NOT FOR PUBLICATION WITHOUT THE APPROVAL OF THE APPELLATE DIVISION This opinion shall not "constitute precedent or be binding upon any court ." Although it is posted on the internet, this opinion is binding only on the parties in the case and its use in other cases is limited. R. 1:36-3. SUPERIOR COURT OF NEW JERSEY APPELLATE DIVISION DOCKET NO. A-2447-19 EXCEL PHARMACY, INC., Plaintiff-Appellant, v. VALERIE ORTIZ and HEALTH SMART PHARMACY & CONVENIENCE STORE, LLC, Defendants-Respondents. Argued March 22, 2021 – Decided May 14, 2021 Before Judges Sabatino, Currier and DeAlmeida. On appeal from the Superior Court of New Jersey, Chancery Division, Hudson County, Docket No. C- 000120-18. Keith J. Roberts argued the cause for appellant (Brach Eichler, LLC, attorneys; Keith J. Roberts, of counsel and on the briefs; Richard B. Robins, on the briefs). Raymond J. Seigler argued the cause for respondent Valerie Ortiz (Chasan Lamparello Mallon & Cappuzo, PC, attorneys; Raymond J. Seigler, of counsel and on the brief). Nirmalan Nagulendran argued the cause for respondent Health Smart Pharmacy & Convenience Store, LLC (Miller, Meyerson, & Corbo, attorneys; Nirmalan Nagulendran and Gerald D. Miller, on the brief). PER CURIAM Plaintiff Excel Pharmacy, Inc. appeals from the Law Division order denying its motion to vacate the settlement agreement it reached with defendants. We affirm. Plaintiff is a pharmacy located in Jersey City. Defendant Valerie Ortiz was employed by plaintiff as a pharmacist from February 2014 to January 2018. When Ortiz began her employment, she and plaintiff entered into an employment agreement (Agreement). The Agreement included non-competition and non-solicitation provisions that applied during and after Ortiz's employment. Pertinent to this litigation, for two years after the termination of her employment, Ortiz was not in any capacity (whether in the capacity as a Pharmacist, officer, director, partner, manager, consultant, agent or owner) . . . [to] advise, manage, render or perform services to or for any person or entity which is engaged in a business competitive to that of [plaintiff] . . . within ten miles of [plaintiff]. A-2447-19 2 On January 11, 2018, plaintiff's owner advised Ortiz she was terminating her employment for reasons unrelated to this lawsuit. The termination became effective January 31, 2018. Defendant Health Smart Pharmacy & Convenience Store, LLC is a pharmacy also located in Jersey City, less than a mile from plaintiff. Health Smart is owned by Ortiz's sister, Vea Cayaba-Wong. In August 2018, plaintiff filed a verified complaint and order to show cause in the Chancery Division alleging Ortiz had violated the restrictive covenants in the Agreement by opening, working at, and owning Health Smart. Plaintiff asserted Health Smart was owned by Ortiz's sister as a "straw person" and that Ortiz conspired to open the competing pharmacy before she was terminated. In opposing the application, Ortiz submitted an affidavit in which she denied violating the Agreement and asserted plaintiff's claims about her involvement with Health Smart were "wholly untrue." Ortiz further alleged that plaintiff itself violated the Agreement when it did not give her a promised ownership share in May 2016 and consistently failed to pay her the specified salary and percentage of net profits. Ortiz contended plaintiff owed her between $100,000 and $200,000 for her share of net profits under the Agreement. A-2447-19 3 Ortiz's sister submitted an affidavit on behalf of Health Smart stating Ortiz was not employed by Health Smart as a pharmacist or in any other capacity. Within a week after defendants' submissions, the parties, with counsel, reached a settlement and placed its terms on the record on August 27, 2018. 1 The parties agreed to a mutual release of all claims arising out of the Agreement and stipulated that the restrictive covenants would remain in place until May 1, 2019. This was a reduction of the temporal terms originally established in the Agreement.2 Plaintiff's counsel specifically requested Ortiz testify that she understood the restrictive covenants would remain in effect until May 2019. Ortiz agreed. Plaintiff's counsel emphasized that was "the important bargain[ed-] for consideration to make the case go away." In April 2019, plaintiff filed a second order to show cause, alleging Ortiz had violated the settlement agreement. An affidavit was later provided in May, from Ricardo Valeroso who described a conversation he had with Ortiz in June 1 The parties never signed a written settlement agreement. Correspondence between counsel reflects an agreement on the essential terms but a dispute regarding its effective date. 2 The initial restrictive covenant regarding the non-competition clause was in effect until January 31, 2020. A-2447-19 4 2018 in which Ortiz told him she had "a new pharmacy" called Health Smart . According to Valeroso, Ortiz stated the pharmacy was "under her sister's name because it was unethical for [Ortiz] to own the pharmacy because she had been the pharmacist for Excel Pharmacy which was nearby Health Smart Pharmacy." On May 31, 2019, plaintiff issued a subpoena to McKesson Corporation, a pharmaceutical supplier, for all records and communications related to or arising out of contracts between McKesson and Health Smart. In response, McKesson produced: (1) a certificate from the New Jersey Division of Consumer Affairs (DCA), Board of Pharmacy, licensing "Health Smart Pharmacy & Convenience Store LLC Valerie Joanne Ortiz" to operate as a pharmacy effective April 11, 2018; and (2) various emails between Ortiz and McKesson in May 2018 related to Health Smart's credit application and plans to open the business. Plaintiff also submitted an Open Public Records Act (OPRA), N.J.S.A. 47:1A-1 to -13, request with the DCA on August 20, 2019 for "all documents and filings for" Health Smart. The records produced included: (1) an application for a permit to operate a pharmacy submitted by Cayaba-Wong on January 24, 2018; the typewritten application listed Minh Tran as the pharmacist-in-charge, while a handwritten notation listed Ortiz on the permit application as a A-2447-19 5 pharmacist to be employed by Health Smart and as the pharmacist-in-charge; (2) photographs taken of the Health Smart premises during the DCA's inspection on March 26, 2018 including a picture of a sign in Health Smart's window listing Ortiz as the pharmacist-in-charge; (3) a DCA inspection report issued March 29, 2018 designating Ortiz as the recipient for the "Pharmacy Permit/CDS License Approval Letter"; (4) a Health Smart Pharmacy Personnel Identification Form indicating Ortiz was employed as a "consultant" and worked forty hours a week; (5) an agreement dated May 1, 2018 in which Ortiz agreed to sublease the ground floor of a building—Health Smart's place of business—to her sister; (6) a Notice of Change of Pharmacist-in-Charge for Health Smart designating Ortiz as the outgoing pharmacist-in- charge as of April 15, 2018 and Minh Tran as the incoming pharmacist-in-charge as of April 16, 2018; Cayaba-Wong is listed as the permit holder of Health Smart; and (7) a certificate of formation for Health Smart as an LLC listing Cayaba-Wong as its registered agent and sole member and manager. After reviewing this documentation, plaintiff no longer desired to enforce the settlement agreement. Instead, it filed a motion to vacate the settlement agreement and for leave to file an amended complaint. Plaintiff asserted defendants purposely deceived it regarding Ortiz's involvement with Health A-2447-19 6 Smart and it would not have consented to the settlement agreement if it knew Ortiz was violating the restrictive covenants. Defendants opposed the motion. Ortiz submitted an affidavit in which she denied misleading the court or violating the Agreement. While she acknowledged "assist[ing] [her] sister when [her sister] initially opened [Health Smart][,]" she asserted this assistance ended before plaintiff filed its initial law suit in August 2018. Ortiz stated she never owned Health Smart and was never employed by the business. She further explained she did not believe she violated the Agreement because she was never compensated by Health Smart. Ortiz also explained why her name appeared on the documentation produced by McKesson and the DCA. She stated she originally leased a space in May 2017 to allow her brother to open a business, but he returned to the Philippines after his application for a business visa was denied in February or March 2018. Ortiz further stated that once Health Smart became operational, her sister began renting the space directly from the property owner. Ortiz explained that her name appeared on certain forms because she attended the March 2018 inspection of Health Smart when her sister and other employees were unable to be present. Ortiz stated she informed the inspector she was not employed by Health Smart. According to Ortiz, the inspector told A-2447-19 7 her to put her name on Health Smart's permit application anyway because she was present during the inspection. The inspector "told [her] that the paperwork had to be put in [her] name . . . however, the owner could just call the Board of Pharmacy before the license was issued, so that the correct name (Minh Tran) could be put on the license." Ortiz further stated that: During the inspection, [the inspector] also advised me that in order for the process to move forward, he had to put my name on the application form. That is why my name was hand-written by [the inspector] and Ms. Tran's name is typed. [The inspector] also instructed me to print out a piece of paper with my name and Pharmacist in Charge and put it on top of Minh Tran's name so that he could take a picture of it. Cayaba-Wong also submitted an affidavit essentially corroborating the statements made by Ortiz. She conceded that Ortiz assisted her "initially" when she opened the pharmacy, but the "assistance ended prior to the commencement of the lawsuit." She stated further that Ortiz was never an employee or pharmacist at Health Smart and Ortiz was not compensated for her "assistance." Ortiz's sister explained that Ortiz was not listed anywhere in the paperwork when Cayaba-Wong filed the pharmacy permit application with the Board of Pharmacy in February 2018. A-2447-19 8 Cayaba-Wong also advised that the initial inspection of the new pharmacy was scheduled for March 23, 2018. Although Cayaba-Wong and Tran waited at the pharmacy for the inspector to arrive, he never appeared. The inspector then rescheduled the appointment for March 26, but neither Cayaba-Wong or Tran were available to meet him that day. Therefore, Cayaba-Wong asked Ortiz to show the inspector the proposed pharmacy. According to Cayaba-Wong, she later contacted the Board of Pharmacy regarding the proper name for the pharmacist on the license. She stated she was told to fill out a "Notice of Change of Pharmacist in Charge" form. She did so and she later received two licenses in the mail – one listed Tran's name, the other listed Ortiz. Defendants' opposition included a copy of the license from the DCA issued April 11, 2018 and listing Minh Tran as the pharmacy license holder. Additionally, defendants included an affidavit from Valeroso in which he stated he was "correct[ing] material inaccuracies" in the earlier certifications he had provided to plaintiff. He stated the conversations he described earlier between he and Ortiz "did not occur as written" and he was "pressured to sign" them by plaintiff's owner, who was aware the certifications "had information that was completely untrue. . . ." A-2447-19 9 In a reply certification, plaintiff's owner contended Valeroso's statements were "fabricated" and "obvious retaliation for a recent failed real estate transaction between us and because I refused to loan him money." The Chancery Division judge issued an oral decision on September 27, 2019 denying plaintiff's motion to vacate the settlement agreement. The judge noted plaintiff could only rescind the settlement agreement with clear and convincing proof that the settlement was achieved fraudulently. The judge stated: "Although plaintiff submits evidence that might support an allegation, those assertions [were] quite clearly refuted with substantial evidence and explanation by defendants." Therefore, "[a]t best, because the competing affidavits submitted, and the speculation of plaintiff in particular, . . . the evidence [was]  in equipoise and insufficient to permit a conclusion that [was] based on the higher standard of proof, clear and convincing evidence." A memorializing order was entered the same day. On January 14, 2020, the court entered a consent judgment that dismissed the case with prejudice but preserved plaintiff's right to appeal the denial of its motion to vacate the settlement agreement. On appeal, plaintiff contends defendants' material misrepresentation that Ortiz did not violate the Agreement induced plaintiff to settle the case. Plaintiff A-2447-19 10 asserts the court erred in concluding it did not show clear and convincing evidence of the misrepresentation and fraud in the settlement of the initial lawsuit. The decision to vacate a judgment or order lies within the sound discretion of the trial judge, guided by principles of equity. Hous. Auth. of Town of Morristown v. Little,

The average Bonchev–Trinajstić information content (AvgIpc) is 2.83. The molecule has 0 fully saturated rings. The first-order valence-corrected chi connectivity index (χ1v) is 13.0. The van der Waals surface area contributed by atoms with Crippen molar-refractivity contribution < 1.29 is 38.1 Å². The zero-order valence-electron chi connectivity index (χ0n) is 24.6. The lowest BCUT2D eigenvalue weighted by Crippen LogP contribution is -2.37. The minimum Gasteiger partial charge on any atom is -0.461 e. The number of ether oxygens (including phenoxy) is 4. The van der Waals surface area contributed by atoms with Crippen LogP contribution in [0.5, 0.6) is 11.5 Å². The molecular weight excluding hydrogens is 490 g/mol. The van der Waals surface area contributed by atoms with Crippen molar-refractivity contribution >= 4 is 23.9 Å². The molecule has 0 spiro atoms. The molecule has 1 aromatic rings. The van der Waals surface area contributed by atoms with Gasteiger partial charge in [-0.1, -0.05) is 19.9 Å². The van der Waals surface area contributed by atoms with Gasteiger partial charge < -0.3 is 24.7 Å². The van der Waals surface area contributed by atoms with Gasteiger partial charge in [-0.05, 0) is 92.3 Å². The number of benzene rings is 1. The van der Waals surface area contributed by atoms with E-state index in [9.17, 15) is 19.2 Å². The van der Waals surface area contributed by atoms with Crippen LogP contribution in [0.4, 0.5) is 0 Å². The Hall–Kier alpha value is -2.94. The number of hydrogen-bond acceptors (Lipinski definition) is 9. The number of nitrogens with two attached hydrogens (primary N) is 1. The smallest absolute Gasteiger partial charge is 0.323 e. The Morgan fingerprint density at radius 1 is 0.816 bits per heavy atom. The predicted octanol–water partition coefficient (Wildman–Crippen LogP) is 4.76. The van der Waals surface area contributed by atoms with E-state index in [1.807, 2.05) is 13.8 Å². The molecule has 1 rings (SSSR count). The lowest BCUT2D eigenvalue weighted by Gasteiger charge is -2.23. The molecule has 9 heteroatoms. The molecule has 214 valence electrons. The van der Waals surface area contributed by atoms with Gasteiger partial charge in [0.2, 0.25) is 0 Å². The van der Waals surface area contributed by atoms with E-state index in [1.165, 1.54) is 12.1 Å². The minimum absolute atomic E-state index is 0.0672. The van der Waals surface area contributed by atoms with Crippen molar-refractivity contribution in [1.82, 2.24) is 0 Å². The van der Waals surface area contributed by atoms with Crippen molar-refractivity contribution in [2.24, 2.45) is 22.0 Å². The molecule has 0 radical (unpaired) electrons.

, 283 (1994). Accordingly, we will only reverse a trial court's ruling on a motion to vacate where there is an abuse of discretion because its "'decision [was] made without a rational explanation, inexplicably departed from established policies, or rested on an impermissible basis.'" U.S. ex rel. U.S. Dep't of Agric. v. Scurry,